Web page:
Did you know that there are 58 Unesco sites in Italy? In this article we’ll name some historic city centers apart from those better known (Roma, Florence, Naples and some others of the best cities in Italy) and also coastlines and mountain ranges whose views are, without exaggeration, breathtaking
1. HISTORIC CENTER OF SAN GIMIGNANO
The Tuscan comune of San Gimignano is one of the world heritage sites in Italy. Unesco declared its historic center as such because of a group of towers dating back to the 13th century that made the city deserve the “Middle-Ages Manhattan” and also the “Town of Fine Towers” nicknames. They were 72 at first and now about 14 are still standing. The oldest of all, Torre Rognosa, was built toward 1200 and is nearly 52 meters tall. Other towers (torri) are: Torre Grossa (highest tower, built up to 54 meters). Torre del Diavolo, Torre di Palazzo Pellari, Torre dei Salvucci, etc.
2. THE SASSI OF MATERA
One of the most singular Unesco sites in Italy, it is a group of Paleolithic buildings making up the historic center of Matera (in the Basilicata region); these constructions are carved in the very rocky landscape from very ancient, prehistoric times (sasso, pl. sassi, means “stone, rock” in Italian). Many of these houses remain inhabited and have been from the Bronze era. Objects found inside the building date from at least 13,000 years BC. The Sassi of Matera were the first Southern Italian place to be acknowledged as world heritage, in 1993.
3. THE TRULLI OF ALBEROBELLO
The trulli are very peculiar, conically roofed limestone huts with y typical from Alberobello, en Apulia (Puglia). Because of a decree from some counts, according to which building new houses would have brought upon new taxes, mortar is not used as a construction material. The biggest trullo in the country is Trullo Suvrano, commissioned by the Perta family in midst 13th century. It has two stories and it has been turned into a museum.
4. AMALFI COAST
Unesco incorporates the Amalfi Coast, also located in Campania, Southern Italy, among the world heritage sites, not just because of its impressive coastline landscape but also the architectonic solutions built there blending with nature without altering it. It belonged to the Roman Empire and its area spreads over quite a number of kilometers, from Positano (Naples) to Vietri Sul Mare (Salerno).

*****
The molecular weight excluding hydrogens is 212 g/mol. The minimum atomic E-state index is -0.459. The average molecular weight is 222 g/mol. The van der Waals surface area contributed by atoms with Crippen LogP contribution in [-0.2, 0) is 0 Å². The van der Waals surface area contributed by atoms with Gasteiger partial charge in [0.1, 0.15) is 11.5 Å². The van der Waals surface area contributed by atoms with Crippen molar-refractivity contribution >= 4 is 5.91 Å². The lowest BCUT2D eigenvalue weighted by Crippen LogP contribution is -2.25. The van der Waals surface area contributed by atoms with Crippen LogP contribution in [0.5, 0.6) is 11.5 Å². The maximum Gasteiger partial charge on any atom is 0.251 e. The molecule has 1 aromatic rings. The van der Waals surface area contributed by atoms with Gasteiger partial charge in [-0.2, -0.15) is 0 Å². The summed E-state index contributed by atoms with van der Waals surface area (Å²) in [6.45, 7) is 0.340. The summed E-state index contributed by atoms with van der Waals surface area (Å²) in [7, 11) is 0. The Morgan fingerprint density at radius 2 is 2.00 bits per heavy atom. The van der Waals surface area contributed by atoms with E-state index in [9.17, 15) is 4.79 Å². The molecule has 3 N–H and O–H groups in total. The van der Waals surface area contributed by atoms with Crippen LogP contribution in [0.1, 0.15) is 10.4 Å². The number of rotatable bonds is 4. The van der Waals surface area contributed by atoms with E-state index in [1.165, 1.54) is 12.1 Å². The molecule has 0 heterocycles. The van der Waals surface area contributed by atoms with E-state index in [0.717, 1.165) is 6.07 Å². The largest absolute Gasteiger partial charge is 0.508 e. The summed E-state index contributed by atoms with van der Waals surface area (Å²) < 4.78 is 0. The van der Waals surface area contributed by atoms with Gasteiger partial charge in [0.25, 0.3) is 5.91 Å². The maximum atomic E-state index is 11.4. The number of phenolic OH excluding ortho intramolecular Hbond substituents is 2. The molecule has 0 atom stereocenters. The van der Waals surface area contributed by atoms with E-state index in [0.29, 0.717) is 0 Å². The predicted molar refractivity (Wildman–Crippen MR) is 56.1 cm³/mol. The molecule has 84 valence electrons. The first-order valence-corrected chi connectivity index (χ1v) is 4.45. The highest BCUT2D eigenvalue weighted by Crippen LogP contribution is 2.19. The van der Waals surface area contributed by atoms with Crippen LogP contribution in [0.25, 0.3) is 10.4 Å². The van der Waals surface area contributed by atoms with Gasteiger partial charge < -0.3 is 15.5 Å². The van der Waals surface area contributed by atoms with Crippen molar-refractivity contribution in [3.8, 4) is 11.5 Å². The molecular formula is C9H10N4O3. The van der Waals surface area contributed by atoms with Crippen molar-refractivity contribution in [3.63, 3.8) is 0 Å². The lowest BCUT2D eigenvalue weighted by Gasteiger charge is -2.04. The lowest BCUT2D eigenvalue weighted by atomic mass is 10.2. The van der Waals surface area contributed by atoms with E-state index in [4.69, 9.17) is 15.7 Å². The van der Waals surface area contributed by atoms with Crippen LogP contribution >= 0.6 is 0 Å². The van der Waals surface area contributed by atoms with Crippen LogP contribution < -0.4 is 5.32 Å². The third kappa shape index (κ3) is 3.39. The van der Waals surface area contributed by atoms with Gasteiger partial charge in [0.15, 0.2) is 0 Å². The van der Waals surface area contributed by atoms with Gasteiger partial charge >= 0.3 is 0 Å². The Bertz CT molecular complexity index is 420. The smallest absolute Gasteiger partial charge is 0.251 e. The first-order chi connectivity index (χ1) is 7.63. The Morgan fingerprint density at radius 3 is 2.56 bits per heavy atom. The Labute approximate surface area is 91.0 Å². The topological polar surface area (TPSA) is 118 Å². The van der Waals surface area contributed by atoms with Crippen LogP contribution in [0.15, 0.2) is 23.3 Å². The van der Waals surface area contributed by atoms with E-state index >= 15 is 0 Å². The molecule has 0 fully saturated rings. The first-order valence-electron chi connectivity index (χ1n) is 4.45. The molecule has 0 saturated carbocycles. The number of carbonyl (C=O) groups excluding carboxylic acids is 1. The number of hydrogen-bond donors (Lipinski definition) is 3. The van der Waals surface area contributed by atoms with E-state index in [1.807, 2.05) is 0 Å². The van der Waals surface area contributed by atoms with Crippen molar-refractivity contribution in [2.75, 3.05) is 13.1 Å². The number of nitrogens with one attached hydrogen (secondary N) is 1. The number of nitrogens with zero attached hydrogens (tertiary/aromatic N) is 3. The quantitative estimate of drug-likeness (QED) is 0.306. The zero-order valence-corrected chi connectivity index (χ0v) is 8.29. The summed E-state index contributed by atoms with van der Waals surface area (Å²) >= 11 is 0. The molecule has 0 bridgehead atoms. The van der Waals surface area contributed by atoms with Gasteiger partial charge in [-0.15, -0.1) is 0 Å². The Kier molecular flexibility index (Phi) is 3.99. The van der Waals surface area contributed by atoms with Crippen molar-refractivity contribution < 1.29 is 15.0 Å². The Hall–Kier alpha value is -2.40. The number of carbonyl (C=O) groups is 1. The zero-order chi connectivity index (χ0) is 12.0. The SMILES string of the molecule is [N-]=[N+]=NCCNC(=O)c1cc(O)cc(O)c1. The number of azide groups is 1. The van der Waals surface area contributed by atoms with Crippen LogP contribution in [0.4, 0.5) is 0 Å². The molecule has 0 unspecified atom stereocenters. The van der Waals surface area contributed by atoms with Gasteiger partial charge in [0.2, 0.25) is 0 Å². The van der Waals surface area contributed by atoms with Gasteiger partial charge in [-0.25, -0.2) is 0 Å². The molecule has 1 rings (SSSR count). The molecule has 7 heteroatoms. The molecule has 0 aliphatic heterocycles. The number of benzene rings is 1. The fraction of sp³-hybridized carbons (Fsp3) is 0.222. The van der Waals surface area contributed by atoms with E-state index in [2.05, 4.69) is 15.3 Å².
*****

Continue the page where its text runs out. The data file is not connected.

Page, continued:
5. ARCHEOLOGICAL AREAS OF POMPEI AND HERCULANEUM
Both sites are well known because of having been in the path of the Vesuvius eruption in 79 AD. Excavations have brought the best conserved Roman city back to the surface. Due to the eruption’s lava burying it all, artifacts and even eating habits are now known to us. In 2016 it reached over 3 million visitors and that number promises just to keep going up.
6. ARCHEOLOGICAL AREA OF AGRIGENTO
Placed in Sicily, Agrigento used to be a Greek colony, and over this valley can be found several Doric temples.
7. CITY OF VERONA
In Western Veneto, Verona is famous because is the Italian city where the Shakesperean drama Romeo and Juliet takes place. It became one of the Unesco sites in 2000, and it is considered città d’arte under Italian standards. The Roman Amphitheatre, the Roman Gate, and the Gothic Scaliger Tombs stand out as architectural wonders.
8. THE CITY OF VICENZA AND THE PALLADIAN VILLAS OF THE VENETO
Also located in the Veneto region, Vicenza has its origin in prehistoric times and was one of La Serenissima’s (Republic of Venice) territories. Here, the highlight is the architectural works of Andrea Palladio (1508-1590), which were palazzi and Ville so impressive that Goethe was not able to not praise them. Of importance are the Palazzo Barbaran da Porto, the Palazzo or Loggia del Capitano, Palazzo Chericati, and many others.
9. PORTO VENERE AND CINQUE TERRE
Located in Northwestern La Spezia, in the Ligurian region, Porto Venere is a small town that along with the Cinque Terre (the Five Lands) became a world heritage site because it shows how humans have shaped the landscape over more than a thousand years. The five sites between the Ligurian Sea and the Apenines are: Monterosso al Mare, Vernazza, Corniglia, Manarola and Riomaggiore.
10. THE DOLOMITES
These mountains are shared by the regions of Veneto, Trentino-Alto Adige and Friuli-Venezia Giulia. They comprise a wider mountain range, the Southeastern section of the Alps, and are formerly known as the Pale Mounts. The Dolomites highest point is the Marmolada, which has an elevation of 3342 m; a serious number of mountains placed here go over a height of 3,000 meters. The Tre Cime di Lavaredo are iconic rocks from this world heritage.
If you want to know more about the Unesco sites in Italy click here.